Bicyclist killed in crash ‘had the biggest damn heart you can imagine,’ brother says
The bicyclist killed this week on Seventh Street was a 35-year-old designer who was making a new life for himself in Long Beach before a crash snatched him away from his family, according to a relative.
About a year ago, Ben Rael moved to Long Beach where he’d gotten a promising new position managing interior design jobs at high-end hotels, his brother Tim Rael said.
It was a fresh start.
“He had several years of really hard times. He always stayed positive,” Tim Rael said. “He worked his way through them and things were getting better. It’s the best I’ve ever seen him in his life.”
Despite moving away from his family—including six siblings—in Arizona, Ben Rael stayed close emotionally, sometimes driving through the night or sleeping in his car to visit his brothers and sisters for just a day.
“He was just an amazing guy,” his brother said. “He had the biggest damn heart you can imagine.”
Police said Ben Rael was hit by a pickup truck when his bike veered into oncoming lanes at Seventh Street and Martin Luther King Jr. Avenue around 6:30 a.m. on Aug. 2.
The driver who hit him immediately pulled over and started performing CPR, but Ben Rael died after paramedics took him to the hospital, according to authorities.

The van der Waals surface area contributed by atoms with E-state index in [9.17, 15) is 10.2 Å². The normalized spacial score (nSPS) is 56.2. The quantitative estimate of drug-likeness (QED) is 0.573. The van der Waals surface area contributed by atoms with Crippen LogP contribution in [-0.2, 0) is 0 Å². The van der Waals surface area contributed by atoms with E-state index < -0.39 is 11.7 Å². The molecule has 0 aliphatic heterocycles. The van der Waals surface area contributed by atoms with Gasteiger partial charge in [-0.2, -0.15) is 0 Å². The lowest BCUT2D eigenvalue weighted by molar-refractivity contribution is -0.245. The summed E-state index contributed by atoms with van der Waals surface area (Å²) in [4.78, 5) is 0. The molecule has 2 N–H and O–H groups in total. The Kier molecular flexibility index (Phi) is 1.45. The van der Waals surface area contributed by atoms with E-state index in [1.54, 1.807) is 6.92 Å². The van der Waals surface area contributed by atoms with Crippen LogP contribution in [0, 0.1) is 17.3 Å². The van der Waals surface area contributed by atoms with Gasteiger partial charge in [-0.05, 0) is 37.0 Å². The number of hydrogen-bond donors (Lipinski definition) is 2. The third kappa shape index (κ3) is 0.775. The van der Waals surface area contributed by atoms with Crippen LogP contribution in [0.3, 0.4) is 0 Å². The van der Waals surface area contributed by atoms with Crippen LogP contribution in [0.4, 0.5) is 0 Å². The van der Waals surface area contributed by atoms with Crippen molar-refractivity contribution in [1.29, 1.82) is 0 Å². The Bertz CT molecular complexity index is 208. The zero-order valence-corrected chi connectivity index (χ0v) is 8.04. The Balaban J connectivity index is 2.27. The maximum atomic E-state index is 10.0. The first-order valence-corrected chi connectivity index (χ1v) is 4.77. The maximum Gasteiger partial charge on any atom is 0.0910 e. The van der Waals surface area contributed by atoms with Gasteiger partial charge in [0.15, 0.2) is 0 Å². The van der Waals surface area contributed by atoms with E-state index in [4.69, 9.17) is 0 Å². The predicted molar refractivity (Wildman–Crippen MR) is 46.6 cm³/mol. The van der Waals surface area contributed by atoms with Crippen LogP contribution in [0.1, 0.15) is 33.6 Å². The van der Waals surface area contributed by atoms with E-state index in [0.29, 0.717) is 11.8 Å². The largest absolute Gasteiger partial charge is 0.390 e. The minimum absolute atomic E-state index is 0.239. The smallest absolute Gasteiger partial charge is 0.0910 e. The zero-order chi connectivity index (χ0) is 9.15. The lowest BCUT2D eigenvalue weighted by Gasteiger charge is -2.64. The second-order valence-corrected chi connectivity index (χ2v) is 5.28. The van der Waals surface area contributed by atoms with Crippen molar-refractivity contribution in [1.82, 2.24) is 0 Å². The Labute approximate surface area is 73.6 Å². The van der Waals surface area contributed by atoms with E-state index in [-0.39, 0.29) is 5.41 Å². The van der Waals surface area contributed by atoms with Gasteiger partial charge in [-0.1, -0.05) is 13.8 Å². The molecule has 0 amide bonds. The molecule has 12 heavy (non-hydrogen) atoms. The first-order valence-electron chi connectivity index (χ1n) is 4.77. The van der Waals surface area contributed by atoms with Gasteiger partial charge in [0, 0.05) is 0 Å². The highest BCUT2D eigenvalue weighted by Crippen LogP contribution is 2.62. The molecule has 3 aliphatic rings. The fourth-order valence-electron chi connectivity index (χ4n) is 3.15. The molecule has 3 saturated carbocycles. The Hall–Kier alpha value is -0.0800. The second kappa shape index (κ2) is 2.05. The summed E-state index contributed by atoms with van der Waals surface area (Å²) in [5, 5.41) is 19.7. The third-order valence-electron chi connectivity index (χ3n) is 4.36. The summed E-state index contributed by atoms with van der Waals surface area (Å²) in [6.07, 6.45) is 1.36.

He’d just bought the electric bike he was riding after six months of saving up money, his brother said.
“It was only his second day riding it to work,” Tim Rael said. “He called my mom and told her he loved her right before he was killed. He would call her every morning to tell her he loved her and he was OK.”
Tim Rael said he was hoping to get in touch with the truck’s driver.
“Obviously this was just an accident. We don’t want the guy to have to suffer,” he said. “We just want him to be at peace with everything as much as possible.”
Tim Rael said he’d been helping his brother remodel his new house on Cedar Avenue. After work, Ben Rael would head home and work on designs for it, according to his brother.
The finishing touch was going to be a painting by Tim Rael, who works as an artist.
It was based on a picture the two brothers took together one night at the Pine Avenue Pier where Ben Rael liked to spend time, according to his brother.
“It just felt like a really good moment and all of a sudden fireworks went off,” Tim Rael said. He snapped the panoramic photo and spent months turning it into a large acrylic painting, finishing it only recently and revealing it to his brother.
“Three weeks ago, we had the best time ever. It was the last time I saw him,” Tim Rael said. “I was able to show him the painting on the beach. He totally loved it, but we never got to hang it up.”
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